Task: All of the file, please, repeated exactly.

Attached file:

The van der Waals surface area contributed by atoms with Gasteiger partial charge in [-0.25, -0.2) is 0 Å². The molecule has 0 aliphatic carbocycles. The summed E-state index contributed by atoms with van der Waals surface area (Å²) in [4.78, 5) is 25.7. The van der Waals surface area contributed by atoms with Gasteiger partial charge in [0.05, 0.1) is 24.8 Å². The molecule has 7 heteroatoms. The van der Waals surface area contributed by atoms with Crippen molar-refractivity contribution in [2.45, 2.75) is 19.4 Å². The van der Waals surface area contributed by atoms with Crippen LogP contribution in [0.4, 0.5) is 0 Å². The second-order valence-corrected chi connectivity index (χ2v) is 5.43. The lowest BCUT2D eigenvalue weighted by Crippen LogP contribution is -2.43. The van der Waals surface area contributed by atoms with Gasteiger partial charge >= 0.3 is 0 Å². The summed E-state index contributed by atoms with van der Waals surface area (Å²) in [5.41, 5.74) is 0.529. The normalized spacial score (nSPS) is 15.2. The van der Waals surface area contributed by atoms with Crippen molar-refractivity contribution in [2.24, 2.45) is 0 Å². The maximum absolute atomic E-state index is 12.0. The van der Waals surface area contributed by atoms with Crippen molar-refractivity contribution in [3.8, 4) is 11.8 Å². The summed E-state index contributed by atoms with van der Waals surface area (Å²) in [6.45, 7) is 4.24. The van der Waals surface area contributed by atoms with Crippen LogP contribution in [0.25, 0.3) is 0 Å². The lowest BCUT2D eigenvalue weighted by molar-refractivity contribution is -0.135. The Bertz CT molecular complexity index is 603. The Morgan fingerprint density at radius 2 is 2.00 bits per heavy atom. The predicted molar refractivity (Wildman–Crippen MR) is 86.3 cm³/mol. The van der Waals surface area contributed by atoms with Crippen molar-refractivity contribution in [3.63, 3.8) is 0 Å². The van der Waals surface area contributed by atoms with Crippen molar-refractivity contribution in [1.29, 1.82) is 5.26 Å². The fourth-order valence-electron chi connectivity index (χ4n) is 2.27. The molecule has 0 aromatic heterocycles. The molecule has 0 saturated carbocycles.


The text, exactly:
The van der Waals surface area contributed by atoms with Gasteiger partial charge in [-0.25, -0.2) is 0 Å². The molecule has 0 aliphatic carbocycles. The summed E-state index contributed by atoms with van der Waals surface area (Å²) in [4.78, 5) is 25.7. The van der Waals surface area contributed by atoms with Gasteiger partial charge in [0.05, 0.1) is 24.8 Å². The molecule has 7 heteroatoms. The van der Waals surface area contributed by atoms with Crippen molar-refractivity contribution in [2.45, 2.75) is 19.4 Å². The van der Waals surface area contributed by atoms with Crippen LogP contribution in [0.4, 0.5) is 0 Å². The second-order valence-corrected chi connectivity index (χ2v) is 5.43. The lowest BCUT2D eigenvalue weighted by Crippen LogP contribution is -2.43. The van der Waals surface area contributed by atoms with Gasteiger partial charge >= 0.3 is 0 Å². The summed E-state index contributed by atoms with van der Waals surface area (Å²) in [5.41, 5.74) is 0.529. The normalized spacial score (nSPS) is 15.2. The van der Waals surface area contributed by atoms with Crippen molar-refractivity contribution in [2.24, 2.45) is 0 Å². The maximum absolute atomic E-state index is 12.0. The van der Waals surface area contributed by atoms with Crippen molar-refractivity contribution in [3.8, 4) is 11.8 Å². The summed E-state index contributed by atoms with van der Waals surface area (Å²) in [6.45, 7) is 4.24. The van der Waals surface area contributed by atoms with Crippen LogP contribution in [0.25, 0.3) is 0 Å². The lowest BCUT2D eigenvalue weighted by molar-refractivity contribution is -0.135. The Bertz CT molecular complexity index is 603. The Morgan fingerprint density at radius 2 is 2.00 bits per heavy atom. The predicted molar refractivity (Wildman–Crippen MR) is 86.3 cm³/mol. The van der Waals surface area contributed by atoms with Crippen molar-refractivity contribution in [3.63, 3.8) is 0 Å². The van der Waals surface area contributed by atoms with Crippen molar-refractivity contribution in [1.29, 1.82) is 5.26 Å². The fourth-order valence-electron chi connectivity index (χ4n) is 2.27. The molecule has 0 aromatic heterocycles. The molecule has 0 saturated carbocycles.